In the final story, befuddled by experience, Jane conducts a behavioral experiment against her own intuition. Suppose the relationship between a man and a woman is not love under a veneer of games, but a game under a veneer of love? In the regimented romantic life she launches with the help of How to Meet and Marry Mr. Right, falling in love is a test of wills, structured like a game, a hunt, or a formal dance. It's not surprising that when Jane hits the dance floor for single's night, she goes to a square dance, that thoroughly structured exchange between the sexes, where a caller directs the moves and changing partners is just part of the dance.
Jane's rejection of this last hypothesis about how people love each other marks her arrival at autonomy. The self-confidence that strengthened after her father's death and faltered with her foray into the self-help section, returns, triumphantly, when she discovers the validity of her instincts. In an interview, Bank commented, "Someone asked me how the book might be described. I think it would be "Girl meets boy, girl loses self, girl gets self.'" Ultimately, the big game being pursued in The Girls' Guide to Hunting and Fishing is not a guy, it's Jane herself. It doesn't matter if her relationship with Robert at the end of the book flourishes or fails, she has transcended the rules and moved on to a more authentic intimacy.
Hailed by critics as the debut of a major literary voice, The Girls' Guide to Hunting and Fishing has captivated readers and dominated bestseller lists. Generous-hearted and wickedly insightful, it maps the progress of Jane Rosenal as she sets out on a personal and spirited expedition through the perilous terrain of sex, love, relationships, and the treacherous waters of the workplace. With an unforgettable comic touch, Bank skillfully teases out universal issues, puts a clever, new spin on the mating dance, and captures in perfect pitch what it's like to be a young woman coming of age in America today.
ABOUT MELISSA BANK
Melissa Bank won the 1993 Nelson Algren Award for short fiction. She has published stories in the Chicago Tribune, Zoetrope, The North American Review, Other Voices, and Ascent. Her work has also been heard on "Selected Shorts" on National Public Radio. She holds an MFA from Cornell University and divides her time between New York City and Sag Harbor, Long Island.
"Bank writes like John Cheever, but funnier."—Los Angeles Times
"Truly poignant? There is an exquisite honesty to Jane's relationships." —Time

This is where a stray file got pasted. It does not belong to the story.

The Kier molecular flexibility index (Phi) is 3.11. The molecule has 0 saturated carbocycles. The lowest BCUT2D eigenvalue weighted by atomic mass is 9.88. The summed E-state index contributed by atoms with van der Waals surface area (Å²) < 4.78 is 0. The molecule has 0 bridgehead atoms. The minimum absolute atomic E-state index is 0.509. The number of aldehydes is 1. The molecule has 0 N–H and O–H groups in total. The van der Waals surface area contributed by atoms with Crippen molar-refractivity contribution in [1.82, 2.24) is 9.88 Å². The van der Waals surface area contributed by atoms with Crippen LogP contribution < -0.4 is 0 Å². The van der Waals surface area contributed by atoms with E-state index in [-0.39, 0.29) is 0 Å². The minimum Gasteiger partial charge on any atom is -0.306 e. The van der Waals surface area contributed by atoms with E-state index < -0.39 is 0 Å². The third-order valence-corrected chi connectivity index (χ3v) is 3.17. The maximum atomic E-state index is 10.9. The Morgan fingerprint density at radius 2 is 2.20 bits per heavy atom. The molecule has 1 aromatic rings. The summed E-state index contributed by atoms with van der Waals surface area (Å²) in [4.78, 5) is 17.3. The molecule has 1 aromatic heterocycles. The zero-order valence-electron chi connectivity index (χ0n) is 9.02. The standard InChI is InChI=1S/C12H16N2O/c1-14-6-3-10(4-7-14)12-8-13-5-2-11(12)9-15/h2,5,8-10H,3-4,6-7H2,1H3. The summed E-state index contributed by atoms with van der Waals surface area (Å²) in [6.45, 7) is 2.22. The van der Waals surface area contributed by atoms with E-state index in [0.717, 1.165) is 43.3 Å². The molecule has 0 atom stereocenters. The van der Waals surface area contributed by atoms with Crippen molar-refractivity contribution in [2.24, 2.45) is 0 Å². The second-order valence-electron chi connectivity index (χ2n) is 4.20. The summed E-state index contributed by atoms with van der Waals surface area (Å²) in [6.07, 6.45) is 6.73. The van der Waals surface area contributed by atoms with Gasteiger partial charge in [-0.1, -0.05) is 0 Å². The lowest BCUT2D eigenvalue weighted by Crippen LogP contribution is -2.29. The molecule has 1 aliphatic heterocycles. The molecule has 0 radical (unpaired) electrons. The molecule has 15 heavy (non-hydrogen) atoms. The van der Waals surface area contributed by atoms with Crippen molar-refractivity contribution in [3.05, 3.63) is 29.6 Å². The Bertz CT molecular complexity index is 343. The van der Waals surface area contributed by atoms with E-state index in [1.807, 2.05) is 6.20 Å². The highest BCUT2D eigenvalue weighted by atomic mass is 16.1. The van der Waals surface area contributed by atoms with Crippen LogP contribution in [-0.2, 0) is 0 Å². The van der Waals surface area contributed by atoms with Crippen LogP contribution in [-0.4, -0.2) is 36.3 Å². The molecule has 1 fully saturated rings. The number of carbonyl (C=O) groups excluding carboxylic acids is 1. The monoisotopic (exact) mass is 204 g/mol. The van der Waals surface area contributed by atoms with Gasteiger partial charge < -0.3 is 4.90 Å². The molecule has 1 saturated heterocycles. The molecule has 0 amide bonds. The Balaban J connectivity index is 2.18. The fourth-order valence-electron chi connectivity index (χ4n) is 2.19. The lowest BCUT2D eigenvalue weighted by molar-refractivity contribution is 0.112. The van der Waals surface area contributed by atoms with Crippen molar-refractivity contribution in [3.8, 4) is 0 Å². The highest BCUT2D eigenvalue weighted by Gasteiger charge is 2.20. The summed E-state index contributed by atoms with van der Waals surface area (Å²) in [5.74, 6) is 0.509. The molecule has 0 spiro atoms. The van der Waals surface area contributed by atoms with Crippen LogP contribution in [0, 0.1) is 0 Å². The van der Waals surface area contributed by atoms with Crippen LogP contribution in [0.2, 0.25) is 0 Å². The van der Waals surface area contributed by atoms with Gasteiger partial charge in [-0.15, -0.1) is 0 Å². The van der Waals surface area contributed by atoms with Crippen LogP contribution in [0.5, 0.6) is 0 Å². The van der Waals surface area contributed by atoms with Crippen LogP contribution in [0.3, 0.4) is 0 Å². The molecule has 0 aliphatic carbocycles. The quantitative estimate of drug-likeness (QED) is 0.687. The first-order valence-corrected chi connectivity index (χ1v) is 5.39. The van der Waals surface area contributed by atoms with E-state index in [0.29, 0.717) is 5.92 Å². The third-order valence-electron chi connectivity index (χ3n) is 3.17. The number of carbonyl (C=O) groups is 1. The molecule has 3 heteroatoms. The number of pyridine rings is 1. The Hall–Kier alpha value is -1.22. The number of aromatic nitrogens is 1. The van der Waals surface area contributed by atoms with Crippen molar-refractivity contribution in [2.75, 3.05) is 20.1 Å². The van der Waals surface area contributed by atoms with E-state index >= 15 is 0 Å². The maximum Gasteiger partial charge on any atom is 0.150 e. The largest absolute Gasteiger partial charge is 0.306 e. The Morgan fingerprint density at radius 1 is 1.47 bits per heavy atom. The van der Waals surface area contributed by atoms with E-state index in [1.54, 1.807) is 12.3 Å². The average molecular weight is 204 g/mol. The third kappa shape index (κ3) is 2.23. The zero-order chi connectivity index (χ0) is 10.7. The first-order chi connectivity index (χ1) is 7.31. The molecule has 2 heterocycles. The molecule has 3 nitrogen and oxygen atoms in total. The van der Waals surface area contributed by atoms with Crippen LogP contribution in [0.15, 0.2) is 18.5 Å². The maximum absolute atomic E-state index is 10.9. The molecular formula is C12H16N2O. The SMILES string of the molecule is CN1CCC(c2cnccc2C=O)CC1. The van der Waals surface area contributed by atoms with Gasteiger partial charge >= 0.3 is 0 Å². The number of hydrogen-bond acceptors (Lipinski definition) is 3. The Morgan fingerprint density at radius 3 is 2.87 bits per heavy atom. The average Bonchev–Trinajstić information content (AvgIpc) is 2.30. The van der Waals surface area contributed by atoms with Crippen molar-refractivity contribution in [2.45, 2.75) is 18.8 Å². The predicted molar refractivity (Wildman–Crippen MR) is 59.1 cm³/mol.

"In this swinging, funny, and tender study of contemporary relationships, Bank refutes once and for all the popular notion of neurotic thirtysomething single women." —Entertainment Weekly
"A funny, fresh Baedeker of the alternately confusing and empowering state of being female in the late-twentieth century America."—Elle
"Worth its weight in gold wedding bands." —The New Yorker
"Charming and funny."—The New York Times
"Gorgeous and wise." —Mademoiselle
Posted July 4, 2013
This book started out ok but just got more disconnected and uninteresting as it went. it jumps from different stages in the character's life. i did not like how it was not in chronological order. overall, i would not recommend this book.
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Posted January 12, 2000
I loved the main character and found the humor fresh and interesting. The short story format did enhance the originality of the piece and I look forward to Ms. Bank's next novel with glee. I hear they are making a film out of the final short story. It will doubtless be interesting to see how they handle the inner dialogue..
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Posted July 12, 2012
Don't let Bank's spare style fool you. This book is full of deep truths about being young, growing up, falling in and out of love, and all the stupid mistakes we make along the way. I have read Girls' Guide three times now and each time was like coming home to visit your funniest and wisest college friend. If you're a novel lover who don't thinks you don't like short stories, this is really a novel in stories. If you like Alice Munro's Lives of Girls and Women or Elizabeth Strout's Olive Kitteridge, you'll love this book. If you like good writing and characters you wish you could meet for drinks, you'll love this book. Her second book was nowhere near as good as this one--but then if I could write one book like this, I'd be eternally proud and never pick up a pen again.Was this review helpful? Yes NoThank you for your feedback. Report this reviewThank you, this review has been flagged.
Posted March 11, 2012
This is the one of the best books i have read!! One of my Good friends gave me the book and i told her " you know i dont like to read" and she told me "trust me you will like it!" And she was right this book was so good that it changed my mind about reading, anyone can read ,you just need to find a book that is good for you!! <3Was this review helpful? Yes NoThank you for your feedback. Report this reviewThank you, this review has been flagged.
Posted May 1, 2011
This book was great. I have to admit, i did get a bit confused. Did she end up with robert, ben or archie. The story went back and fourth, so i got lost. I hope jane comes back in a new book. (:Was this review helpful? Yes NoThank you for your feedback. Report this reviewThank you, this review has been flagged.
Posted September 4, 2010
I doubt that I would have ever picked up this book if it wasn't for my Women's Popular Genres class. According to my professor, this novel was one of the first that was labeled as "chick-lit," a term used to describe postfeminist fiction. Or in other words, modern fiction that is written by women for women. I guess I can understand why Bank's witty novel falls under this category (it traces the adult life of Jane, the female protagonist), but I definitely wouldn't call it superficial. On the contrary, Jane deals with issues that go way beyond gaining a few pounds and being dumped by a boyfriend. She is also delightfully humorous, easy to relate to, and worth reading about, if you ask me. But one must take into consideration that I am, in fact, a chick-lit fan. Even so, I must ask myself, was it a story worth remembering? And, unfortunately, the answer is no.Was this review helpful? Yes NoThank you for your feedback. Report this reviewThank you, this review has been flagged.